DolphinsThe Academy Award-winning documentary The Cove is causing a stir in Japan and raising issues of free speech. The film, which documents the horrific slaughter of thousand of dolphins in the Japanese village of Taiji, has angered the nation’s extreme right-wing fringe. According to the Associated Press, “Three theaters last week canceled showings of the movie after they were swamped with angry phone calls and threatened with noisy protests by nationalist groups. It was banned on a U.S. military base in Japan as too controversial, and 23 other theaters are still deciding whether to show the film.”

Like nutty nationalists everywhere, Japan’s right-wingers combine thuggish bravado with simpering oversensitivity. On one hand, per the AP, “they are known for blasting slogans from truck convoys and handheld loudspeakers.” And the Guardian notes there have been threats of “acts of sabotage” if The Cove is shown in theaters. Yet these tough aspiring terrorists portray their weird touchiness when stating why they are so incensed by this film: “The work intentionally distorts Japanese people’s food culture, and showing this will hurt many people’s feelings,” said one of the protest groups, Shuken Kaifuku wo Mezasu Kai, aka the Society to Seek the Restoration of Sovereignty.

Incidentally, Shuken Kaifuku wo Mezasu Kai’s agenda extends beyond attempts to stifle free speech. In 2008, they formally denounced laws against domestic violence, writing “Instances of ‘violence’ that aren’t serious in nature, but basic and isolated, are natural among married couples … The idea of ‘eliminating spousal violence’ is a display of radical feminism.” They have also demonstrated against schools teaching Japanese students about the countless Korean “comfort women” forced into sexual slavery by the Imperial Army during World War II.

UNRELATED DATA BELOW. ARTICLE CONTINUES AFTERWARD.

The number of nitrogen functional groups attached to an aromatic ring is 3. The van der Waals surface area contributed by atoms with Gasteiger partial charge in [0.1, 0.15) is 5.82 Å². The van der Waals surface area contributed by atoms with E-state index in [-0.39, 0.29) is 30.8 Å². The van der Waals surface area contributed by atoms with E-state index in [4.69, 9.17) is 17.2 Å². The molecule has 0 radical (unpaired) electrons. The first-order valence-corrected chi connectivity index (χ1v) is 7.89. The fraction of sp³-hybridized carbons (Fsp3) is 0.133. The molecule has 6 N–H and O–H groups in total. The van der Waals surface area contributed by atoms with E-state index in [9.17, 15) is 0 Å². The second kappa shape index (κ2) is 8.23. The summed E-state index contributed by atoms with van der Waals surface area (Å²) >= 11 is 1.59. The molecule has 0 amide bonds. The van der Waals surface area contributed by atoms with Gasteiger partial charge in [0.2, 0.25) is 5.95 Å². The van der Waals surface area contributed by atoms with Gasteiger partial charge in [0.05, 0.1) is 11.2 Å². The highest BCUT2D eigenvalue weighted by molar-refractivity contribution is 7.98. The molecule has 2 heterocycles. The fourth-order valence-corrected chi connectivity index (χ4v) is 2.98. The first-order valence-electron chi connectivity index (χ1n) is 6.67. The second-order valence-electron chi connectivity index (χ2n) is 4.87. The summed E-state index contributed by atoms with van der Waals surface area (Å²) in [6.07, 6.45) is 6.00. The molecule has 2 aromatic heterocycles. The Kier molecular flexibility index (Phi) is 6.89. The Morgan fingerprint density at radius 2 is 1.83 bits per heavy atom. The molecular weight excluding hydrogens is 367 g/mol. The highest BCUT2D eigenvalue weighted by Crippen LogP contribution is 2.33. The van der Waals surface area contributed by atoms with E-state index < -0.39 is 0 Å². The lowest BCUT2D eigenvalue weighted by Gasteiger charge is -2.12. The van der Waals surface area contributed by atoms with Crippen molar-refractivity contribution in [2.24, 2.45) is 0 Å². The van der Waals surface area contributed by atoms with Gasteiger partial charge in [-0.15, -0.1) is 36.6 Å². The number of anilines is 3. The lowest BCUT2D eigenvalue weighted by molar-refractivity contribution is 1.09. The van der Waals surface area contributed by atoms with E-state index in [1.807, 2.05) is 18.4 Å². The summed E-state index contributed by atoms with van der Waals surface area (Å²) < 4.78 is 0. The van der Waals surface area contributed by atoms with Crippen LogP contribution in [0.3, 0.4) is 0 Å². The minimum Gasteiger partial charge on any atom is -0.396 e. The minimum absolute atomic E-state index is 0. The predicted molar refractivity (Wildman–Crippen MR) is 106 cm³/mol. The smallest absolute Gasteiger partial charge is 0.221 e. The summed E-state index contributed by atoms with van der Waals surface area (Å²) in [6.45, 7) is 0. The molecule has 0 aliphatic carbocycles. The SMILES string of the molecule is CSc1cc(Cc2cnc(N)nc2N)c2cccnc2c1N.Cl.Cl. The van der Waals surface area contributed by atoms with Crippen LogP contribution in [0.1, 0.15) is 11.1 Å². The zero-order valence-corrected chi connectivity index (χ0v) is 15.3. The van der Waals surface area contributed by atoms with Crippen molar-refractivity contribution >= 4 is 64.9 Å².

Many Japanese justifiably resent a bunch of radical nationalists dictating what can be shown in theaters. According to the Mainichi Daily News, fifty-five people, including journalists and filmmakers, “jointly criticized moves at Japanese movie theaters to cancel their planned screenings of Oscar-winning documentary The Cove, saying the cancellations are threatening freedom of expression.” In a joint statement, the fifty-five said, “Freedom of speech and expression can be realized only when places for making them are secured … We strongly hope and support cinemas to stand firm in defense of their positions to protect venues for such expression.” Director Tatsuya Mori observed, “Michael Moore’s movies, Avatar, and many other movies are anti-American, but cinemas would never cancel screenings in the U.S. … I hope Japanese also believe in making controversial matters open to discussion.” Even ultra-conservative Kunio Suzuki, adviser to the rightist group Issuikai, said, “Not letting people see the movie is anti-Japanese.”

Despite the furor, some Japanese are managing to see The Cove. A sold-out showing at a Tokyo conference hall drew about 600 people. And in the age of DVDs and online video, there is really no way to prevent the people of Japan from seeing this film.

Besides the fact The Cove may “hurt many people’s feelings,” why should the Japanese far-right care about their fellow citizens seeing this documentary? If, as the nationalists believe, there is nothing wrong with viciously slaughtering and butchering countless innocent dolphins, then why is it wrong to film and show the massacre? If the killing is nothing to be ashamed of, then why not broadcast it for the world to see? And if The Cove is somehow anti-Japanese (which it isn’t), then what’s the big deal of letting Japanese see it? Are they going to become racist against themselves?

These are the types of questions that should be asked in a free, democratic, and open society. Of course, ultra-nationalists such as the Shuken Kaifuku wo Mezasu Kai have no interest in a free, democratic, and open society, which is why they are so willing to use threats and intimidation to suppress a movie that hurts their oh-so-tender feelings.

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